Republican Greg Abbott held on to the Texas governorship, maintaining the GOP’s control of the country’s second-largest state and shattering Democratic hopes that Texans’ desire for change could boost the party’s prospects.
Abbott is projected to win the race against Democrat Beto O’Rourke, a prominent former congressman who pledged to reverse the governor’s near-total abortion ban and push for gun reform legislation.
The incumbent governor pitched himself as an advocate for the state’s conservative core, staging disputes with Democrats through stunts like sending “migrant caravans” to Northeastern states. An ally of former President Donald Trump, Abbott also presented himself as responsible for economic growth in Texas.
O’Rourke, who had previously run for Senate in Texas, raised tens of millions of dollars for his campaign race. But Abbott, a long-time former Texas attorney general, also drew major donations, while casting O’Rourke’s fundraising success as a reflection of his dependence on liberals outside the state. O’Rourke trailed in the polls for most of the race.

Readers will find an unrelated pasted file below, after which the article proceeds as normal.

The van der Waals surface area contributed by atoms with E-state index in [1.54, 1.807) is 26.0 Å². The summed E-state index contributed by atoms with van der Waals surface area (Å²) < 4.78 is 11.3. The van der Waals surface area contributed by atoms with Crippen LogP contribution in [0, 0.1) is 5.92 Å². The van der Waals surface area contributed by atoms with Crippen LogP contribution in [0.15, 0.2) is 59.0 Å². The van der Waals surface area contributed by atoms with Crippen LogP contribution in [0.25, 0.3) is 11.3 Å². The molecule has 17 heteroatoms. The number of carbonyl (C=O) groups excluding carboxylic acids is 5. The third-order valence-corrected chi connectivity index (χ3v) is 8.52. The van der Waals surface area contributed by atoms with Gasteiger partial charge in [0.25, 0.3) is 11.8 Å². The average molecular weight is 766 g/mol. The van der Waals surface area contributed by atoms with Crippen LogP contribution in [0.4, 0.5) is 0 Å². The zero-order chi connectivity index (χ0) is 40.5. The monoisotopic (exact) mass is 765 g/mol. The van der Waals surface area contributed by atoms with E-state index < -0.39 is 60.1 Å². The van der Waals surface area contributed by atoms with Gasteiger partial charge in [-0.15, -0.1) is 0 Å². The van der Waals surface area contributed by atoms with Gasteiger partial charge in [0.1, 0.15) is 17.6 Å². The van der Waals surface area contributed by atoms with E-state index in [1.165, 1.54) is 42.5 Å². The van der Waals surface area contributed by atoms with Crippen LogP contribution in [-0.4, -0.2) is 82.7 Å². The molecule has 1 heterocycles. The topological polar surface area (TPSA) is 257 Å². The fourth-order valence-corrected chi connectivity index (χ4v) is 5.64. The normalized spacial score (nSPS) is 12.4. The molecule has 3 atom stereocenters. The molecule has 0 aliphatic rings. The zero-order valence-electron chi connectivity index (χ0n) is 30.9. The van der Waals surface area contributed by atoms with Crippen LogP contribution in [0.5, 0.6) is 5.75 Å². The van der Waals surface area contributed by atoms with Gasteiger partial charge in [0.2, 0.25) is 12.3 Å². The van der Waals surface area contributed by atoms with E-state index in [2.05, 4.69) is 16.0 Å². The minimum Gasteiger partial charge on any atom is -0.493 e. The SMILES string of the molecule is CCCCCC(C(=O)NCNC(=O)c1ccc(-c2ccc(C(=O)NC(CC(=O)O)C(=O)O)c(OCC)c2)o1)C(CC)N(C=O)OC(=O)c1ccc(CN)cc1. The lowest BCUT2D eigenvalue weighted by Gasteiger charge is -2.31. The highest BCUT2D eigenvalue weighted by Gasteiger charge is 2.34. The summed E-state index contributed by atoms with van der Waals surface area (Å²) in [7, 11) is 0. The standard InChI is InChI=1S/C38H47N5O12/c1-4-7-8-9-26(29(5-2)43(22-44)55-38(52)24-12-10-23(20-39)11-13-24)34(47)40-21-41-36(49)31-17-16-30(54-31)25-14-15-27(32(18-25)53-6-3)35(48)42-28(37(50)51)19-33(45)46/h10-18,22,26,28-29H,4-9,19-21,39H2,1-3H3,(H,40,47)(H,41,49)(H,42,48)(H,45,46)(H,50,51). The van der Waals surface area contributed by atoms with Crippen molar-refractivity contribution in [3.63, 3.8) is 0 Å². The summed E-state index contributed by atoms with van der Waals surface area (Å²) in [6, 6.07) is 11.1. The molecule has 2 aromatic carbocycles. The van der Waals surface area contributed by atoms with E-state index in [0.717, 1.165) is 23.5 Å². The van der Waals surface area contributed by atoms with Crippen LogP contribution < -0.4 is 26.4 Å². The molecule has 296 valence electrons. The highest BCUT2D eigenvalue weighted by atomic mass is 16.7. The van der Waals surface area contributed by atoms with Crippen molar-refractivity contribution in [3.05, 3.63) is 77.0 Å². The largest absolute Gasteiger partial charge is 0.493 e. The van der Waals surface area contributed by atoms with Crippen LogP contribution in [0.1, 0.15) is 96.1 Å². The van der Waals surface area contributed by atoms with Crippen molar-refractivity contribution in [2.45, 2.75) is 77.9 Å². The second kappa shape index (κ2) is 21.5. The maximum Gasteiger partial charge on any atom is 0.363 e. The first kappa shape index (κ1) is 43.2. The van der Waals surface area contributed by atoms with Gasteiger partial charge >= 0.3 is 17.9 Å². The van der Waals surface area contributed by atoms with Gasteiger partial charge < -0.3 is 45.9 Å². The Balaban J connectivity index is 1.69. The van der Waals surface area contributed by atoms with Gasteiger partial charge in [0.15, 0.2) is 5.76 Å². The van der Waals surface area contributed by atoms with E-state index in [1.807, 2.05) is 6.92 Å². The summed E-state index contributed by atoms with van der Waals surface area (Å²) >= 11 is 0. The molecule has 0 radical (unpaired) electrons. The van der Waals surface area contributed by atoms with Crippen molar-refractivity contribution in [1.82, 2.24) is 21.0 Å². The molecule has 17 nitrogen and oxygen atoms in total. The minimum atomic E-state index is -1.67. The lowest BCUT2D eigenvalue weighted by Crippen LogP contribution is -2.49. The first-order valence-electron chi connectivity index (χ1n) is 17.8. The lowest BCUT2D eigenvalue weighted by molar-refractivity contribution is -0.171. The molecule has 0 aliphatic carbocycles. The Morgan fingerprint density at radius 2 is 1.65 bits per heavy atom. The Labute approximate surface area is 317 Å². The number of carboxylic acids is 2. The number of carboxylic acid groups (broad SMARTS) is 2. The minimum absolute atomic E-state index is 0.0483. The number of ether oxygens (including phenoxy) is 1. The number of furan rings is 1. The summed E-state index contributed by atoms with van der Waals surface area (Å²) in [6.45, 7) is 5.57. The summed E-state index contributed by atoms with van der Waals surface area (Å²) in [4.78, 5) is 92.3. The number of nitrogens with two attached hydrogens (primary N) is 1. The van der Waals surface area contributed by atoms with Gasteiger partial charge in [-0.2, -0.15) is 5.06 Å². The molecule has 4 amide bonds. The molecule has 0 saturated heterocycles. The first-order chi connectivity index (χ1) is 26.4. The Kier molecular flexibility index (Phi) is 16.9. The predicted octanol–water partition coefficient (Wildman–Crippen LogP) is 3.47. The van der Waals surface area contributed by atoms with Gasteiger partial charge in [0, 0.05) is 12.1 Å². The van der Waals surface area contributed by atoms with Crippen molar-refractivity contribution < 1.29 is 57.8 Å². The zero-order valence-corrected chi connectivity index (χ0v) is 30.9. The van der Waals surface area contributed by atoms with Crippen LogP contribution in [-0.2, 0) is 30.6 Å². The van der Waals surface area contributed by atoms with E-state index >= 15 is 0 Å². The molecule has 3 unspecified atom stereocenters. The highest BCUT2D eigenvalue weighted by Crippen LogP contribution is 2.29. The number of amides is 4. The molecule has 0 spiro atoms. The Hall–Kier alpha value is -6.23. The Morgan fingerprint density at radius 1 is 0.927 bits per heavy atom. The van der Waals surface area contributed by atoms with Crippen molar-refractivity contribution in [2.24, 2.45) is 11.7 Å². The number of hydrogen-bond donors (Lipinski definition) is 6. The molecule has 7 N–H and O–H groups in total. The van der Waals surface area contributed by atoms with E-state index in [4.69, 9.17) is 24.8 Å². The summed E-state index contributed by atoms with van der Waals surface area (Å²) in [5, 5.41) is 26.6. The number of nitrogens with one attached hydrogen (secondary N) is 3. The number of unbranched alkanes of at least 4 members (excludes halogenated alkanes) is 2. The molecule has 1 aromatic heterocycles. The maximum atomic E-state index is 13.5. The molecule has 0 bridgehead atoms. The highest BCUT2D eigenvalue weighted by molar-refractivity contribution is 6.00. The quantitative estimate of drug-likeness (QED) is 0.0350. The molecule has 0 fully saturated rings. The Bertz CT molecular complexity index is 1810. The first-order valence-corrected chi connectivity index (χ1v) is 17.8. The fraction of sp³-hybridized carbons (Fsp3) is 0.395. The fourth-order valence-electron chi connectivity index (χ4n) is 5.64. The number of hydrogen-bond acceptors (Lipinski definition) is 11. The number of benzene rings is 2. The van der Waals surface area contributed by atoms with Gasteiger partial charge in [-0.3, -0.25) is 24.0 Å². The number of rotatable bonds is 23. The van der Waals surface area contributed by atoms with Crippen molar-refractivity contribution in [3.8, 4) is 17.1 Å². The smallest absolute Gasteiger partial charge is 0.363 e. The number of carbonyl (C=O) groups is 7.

Securing a third term means Abbott can continue to advance policies targeting women and sexual minorities, and to cast Texas as a bulwark against Democratic attempts at criminal justice and immigration reform. It also means he will continue to gain national headlines and influence within the Republican Party ahead of a possible future run for president.
Meanwhile, Democrats will need to analyze why their yearslong bid to rally Hispanic voters, suburbanites and Texans alarmed by the rightward shift of the GOP has yet to bear fruit. This may mean developing a new strategy since their current approach failed even with a candidate widely seen as Texas’ best-known Democrat.
O’Rourke’s loss leaves open the question of what the 50-year-old will do next. With his popularity and fundraising skills, he could attempt another run for senator or president. He could also leave politics altogether, as he has previously hinted he might.